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Without a Country: The Changing Face of Human Rights

Updated: Dec 3, 2018

Article / I profile the Russian academic and activist Dmitry Dubrovsky.

It’s an unseasonably warm day in mid-November, one week after the U.S. elected Donald Trump to the forty-fifth presidency, and I’m with Dmitry Dubrovsky, associate research scholar at the Harriman Institute and an Institute of International Education Scholar Rescue Fund fellow, on a small children’s playground near Columbia University. Dubrovsky, dressed in a light blue seersucker jacket and dark blue jeans, is trying to stop his three-year-old from injuring himself with a giant stick, and telling me, in rapid-fire Russian, about the implications of the recent election for the international human rights landscape. Dubrovsky, an ethnologist by training, taught human rights at St. Petersburg State University (SPbU)’s Smolny College for ten years until, in March 2015, he was dismissed and his position permanently eliminated. He believes his dismissal was related to his criticism of the university and the Russian government. (The university’s official stance is that Dubrovsky failed to sign a contract in a timely manner. University officials later decided to eliminate his old position altogether).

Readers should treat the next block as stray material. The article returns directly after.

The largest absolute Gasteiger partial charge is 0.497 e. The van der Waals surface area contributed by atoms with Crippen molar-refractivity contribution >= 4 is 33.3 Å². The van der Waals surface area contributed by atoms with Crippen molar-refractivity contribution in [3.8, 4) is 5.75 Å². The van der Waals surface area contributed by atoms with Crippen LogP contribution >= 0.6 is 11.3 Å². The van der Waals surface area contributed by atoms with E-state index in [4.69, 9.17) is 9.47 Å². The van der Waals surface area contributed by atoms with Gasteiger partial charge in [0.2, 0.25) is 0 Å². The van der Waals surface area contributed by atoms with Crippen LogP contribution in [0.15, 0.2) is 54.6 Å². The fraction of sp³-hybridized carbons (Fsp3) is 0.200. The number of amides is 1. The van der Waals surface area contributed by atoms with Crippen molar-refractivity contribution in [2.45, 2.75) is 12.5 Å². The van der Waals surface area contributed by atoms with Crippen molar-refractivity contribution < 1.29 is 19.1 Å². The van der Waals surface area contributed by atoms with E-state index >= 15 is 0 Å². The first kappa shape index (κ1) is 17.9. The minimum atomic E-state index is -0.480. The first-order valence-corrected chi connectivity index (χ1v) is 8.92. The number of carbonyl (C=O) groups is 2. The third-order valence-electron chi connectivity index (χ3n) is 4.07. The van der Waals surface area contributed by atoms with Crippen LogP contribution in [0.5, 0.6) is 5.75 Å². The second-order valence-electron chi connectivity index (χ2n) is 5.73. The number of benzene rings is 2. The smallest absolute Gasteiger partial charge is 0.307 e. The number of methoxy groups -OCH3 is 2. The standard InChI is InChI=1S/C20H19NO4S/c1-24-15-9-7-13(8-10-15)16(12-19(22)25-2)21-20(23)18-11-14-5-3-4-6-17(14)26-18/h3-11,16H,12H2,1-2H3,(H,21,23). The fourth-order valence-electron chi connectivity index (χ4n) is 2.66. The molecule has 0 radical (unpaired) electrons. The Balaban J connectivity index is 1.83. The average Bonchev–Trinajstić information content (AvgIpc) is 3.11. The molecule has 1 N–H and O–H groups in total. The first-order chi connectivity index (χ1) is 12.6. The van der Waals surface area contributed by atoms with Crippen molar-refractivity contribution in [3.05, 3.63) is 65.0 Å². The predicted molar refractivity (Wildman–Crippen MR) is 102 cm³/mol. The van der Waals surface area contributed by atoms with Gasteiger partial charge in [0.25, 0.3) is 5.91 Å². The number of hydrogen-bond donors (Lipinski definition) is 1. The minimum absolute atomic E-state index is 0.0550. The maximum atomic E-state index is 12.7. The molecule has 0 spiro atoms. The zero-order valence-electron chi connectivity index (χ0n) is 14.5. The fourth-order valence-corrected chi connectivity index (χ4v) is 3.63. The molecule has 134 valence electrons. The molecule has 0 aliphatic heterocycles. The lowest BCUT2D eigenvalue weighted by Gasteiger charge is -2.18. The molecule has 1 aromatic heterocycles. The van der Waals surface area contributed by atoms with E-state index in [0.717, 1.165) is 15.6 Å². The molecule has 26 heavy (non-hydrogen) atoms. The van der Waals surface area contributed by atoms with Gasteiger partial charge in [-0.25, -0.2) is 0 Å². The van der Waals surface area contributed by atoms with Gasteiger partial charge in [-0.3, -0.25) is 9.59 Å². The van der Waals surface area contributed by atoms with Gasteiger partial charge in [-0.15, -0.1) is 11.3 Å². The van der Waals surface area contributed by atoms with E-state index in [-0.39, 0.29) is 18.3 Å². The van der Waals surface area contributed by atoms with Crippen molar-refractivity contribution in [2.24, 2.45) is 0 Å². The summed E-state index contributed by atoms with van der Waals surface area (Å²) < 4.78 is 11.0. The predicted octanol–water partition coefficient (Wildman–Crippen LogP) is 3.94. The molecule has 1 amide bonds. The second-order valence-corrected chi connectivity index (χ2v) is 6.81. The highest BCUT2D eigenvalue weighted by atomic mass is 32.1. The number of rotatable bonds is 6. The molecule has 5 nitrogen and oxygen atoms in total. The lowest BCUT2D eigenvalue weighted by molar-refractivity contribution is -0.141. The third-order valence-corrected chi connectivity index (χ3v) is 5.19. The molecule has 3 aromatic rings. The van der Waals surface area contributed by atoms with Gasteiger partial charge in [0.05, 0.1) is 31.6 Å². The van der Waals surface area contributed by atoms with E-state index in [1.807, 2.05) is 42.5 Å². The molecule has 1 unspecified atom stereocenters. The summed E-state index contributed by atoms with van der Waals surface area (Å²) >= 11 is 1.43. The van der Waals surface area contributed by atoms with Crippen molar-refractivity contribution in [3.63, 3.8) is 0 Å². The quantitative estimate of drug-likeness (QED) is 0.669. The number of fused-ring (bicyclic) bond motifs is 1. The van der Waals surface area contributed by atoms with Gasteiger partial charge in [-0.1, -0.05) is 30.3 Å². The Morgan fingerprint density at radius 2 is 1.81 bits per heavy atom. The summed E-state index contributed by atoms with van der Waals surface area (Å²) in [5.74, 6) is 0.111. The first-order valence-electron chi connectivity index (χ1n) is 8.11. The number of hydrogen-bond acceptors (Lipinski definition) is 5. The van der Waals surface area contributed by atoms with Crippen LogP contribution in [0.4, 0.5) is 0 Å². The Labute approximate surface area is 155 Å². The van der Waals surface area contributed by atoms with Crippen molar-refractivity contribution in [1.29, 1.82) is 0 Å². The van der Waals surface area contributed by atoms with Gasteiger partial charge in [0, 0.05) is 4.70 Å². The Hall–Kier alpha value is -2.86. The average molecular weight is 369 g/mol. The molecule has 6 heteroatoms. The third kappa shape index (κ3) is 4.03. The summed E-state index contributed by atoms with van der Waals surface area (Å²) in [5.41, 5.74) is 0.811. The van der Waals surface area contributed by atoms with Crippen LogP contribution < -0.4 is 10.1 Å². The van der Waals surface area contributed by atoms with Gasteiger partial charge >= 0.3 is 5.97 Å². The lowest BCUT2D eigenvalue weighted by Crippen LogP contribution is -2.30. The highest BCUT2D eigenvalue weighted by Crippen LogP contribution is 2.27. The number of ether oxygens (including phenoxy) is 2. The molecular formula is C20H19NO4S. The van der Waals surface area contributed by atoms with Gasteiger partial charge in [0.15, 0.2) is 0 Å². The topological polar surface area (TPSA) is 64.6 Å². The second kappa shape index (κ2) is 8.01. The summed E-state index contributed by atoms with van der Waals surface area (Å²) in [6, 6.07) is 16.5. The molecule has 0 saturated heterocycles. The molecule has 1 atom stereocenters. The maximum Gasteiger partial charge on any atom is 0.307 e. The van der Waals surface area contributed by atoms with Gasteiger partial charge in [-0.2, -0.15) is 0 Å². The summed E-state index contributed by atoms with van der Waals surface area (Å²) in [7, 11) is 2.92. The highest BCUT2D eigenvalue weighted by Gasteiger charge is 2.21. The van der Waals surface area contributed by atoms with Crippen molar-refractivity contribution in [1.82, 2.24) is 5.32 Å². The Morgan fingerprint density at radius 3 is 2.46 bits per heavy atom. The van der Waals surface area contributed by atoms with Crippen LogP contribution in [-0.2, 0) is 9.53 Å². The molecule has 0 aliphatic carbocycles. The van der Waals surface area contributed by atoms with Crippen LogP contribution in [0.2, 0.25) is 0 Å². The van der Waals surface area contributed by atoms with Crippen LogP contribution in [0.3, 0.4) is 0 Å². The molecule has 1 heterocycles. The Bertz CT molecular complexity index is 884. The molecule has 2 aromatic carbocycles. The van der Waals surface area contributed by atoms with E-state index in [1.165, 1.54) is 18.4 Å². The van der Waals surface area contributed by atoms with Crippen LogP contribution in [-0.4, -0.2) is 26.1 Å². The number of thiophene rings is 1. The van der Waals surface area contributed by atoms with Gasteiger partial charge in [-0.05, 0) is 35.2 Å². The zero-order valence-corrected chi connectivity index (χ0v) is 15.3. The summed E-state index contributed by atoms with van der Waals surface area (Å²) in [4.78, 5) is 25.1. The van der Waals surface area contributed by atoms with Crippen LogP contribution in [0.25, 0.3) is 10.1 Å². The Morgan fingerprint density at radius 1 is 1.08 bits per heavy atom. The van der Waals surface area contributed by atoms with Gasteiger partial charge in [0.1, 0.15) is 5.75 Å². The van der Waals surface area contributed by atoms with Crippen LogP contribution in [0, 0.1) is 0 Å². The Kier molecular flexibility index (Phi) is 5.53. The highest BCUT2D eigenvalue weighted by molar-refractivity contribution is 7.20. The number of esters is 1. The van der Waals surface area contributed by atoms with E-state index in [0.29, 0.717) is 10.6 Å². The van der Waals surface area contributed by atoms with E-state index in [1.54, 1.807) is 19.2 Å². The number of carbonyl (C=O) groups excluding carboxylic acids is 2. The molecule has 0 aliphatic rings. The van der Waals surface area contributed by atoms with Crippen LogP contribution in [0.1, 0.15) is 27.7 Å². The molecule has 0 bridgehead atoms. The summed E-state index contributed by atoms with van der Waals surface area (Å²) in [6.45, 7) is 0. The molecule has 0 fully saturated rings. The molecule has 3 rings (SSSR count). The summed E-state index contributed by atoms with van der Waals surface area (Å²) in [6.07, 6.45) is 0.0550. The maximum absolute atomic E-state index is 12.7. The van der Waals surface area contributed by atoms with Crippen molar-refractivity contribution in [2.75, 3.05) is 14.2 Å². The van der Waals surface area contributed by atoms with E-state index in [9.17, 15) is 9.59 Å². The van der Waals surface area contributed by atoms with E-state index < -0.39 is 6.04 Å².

Dubrovsky, who came to the Harriman Institute in the fall of 2015, has been teaching and researching the trajectory of change in the rhetoric and practice of human rights from the USSR to the Russian Federation. Human rights discourse in academia, he says, has become much more isolated, xenophobic, and conservative since the later years of the USSR, and the Russian government has coopted and appropriated human rights rhetoric in order to promote its own geopolitical interests. The most prominent example of this, he says, is the 2014 annexation of Crimea, which the Kremlin justified as retaliation against purported fascist tendencies of the new leadership in Kyiv.

Read the article in the Spring 2017 issue of Harriman Magazine.


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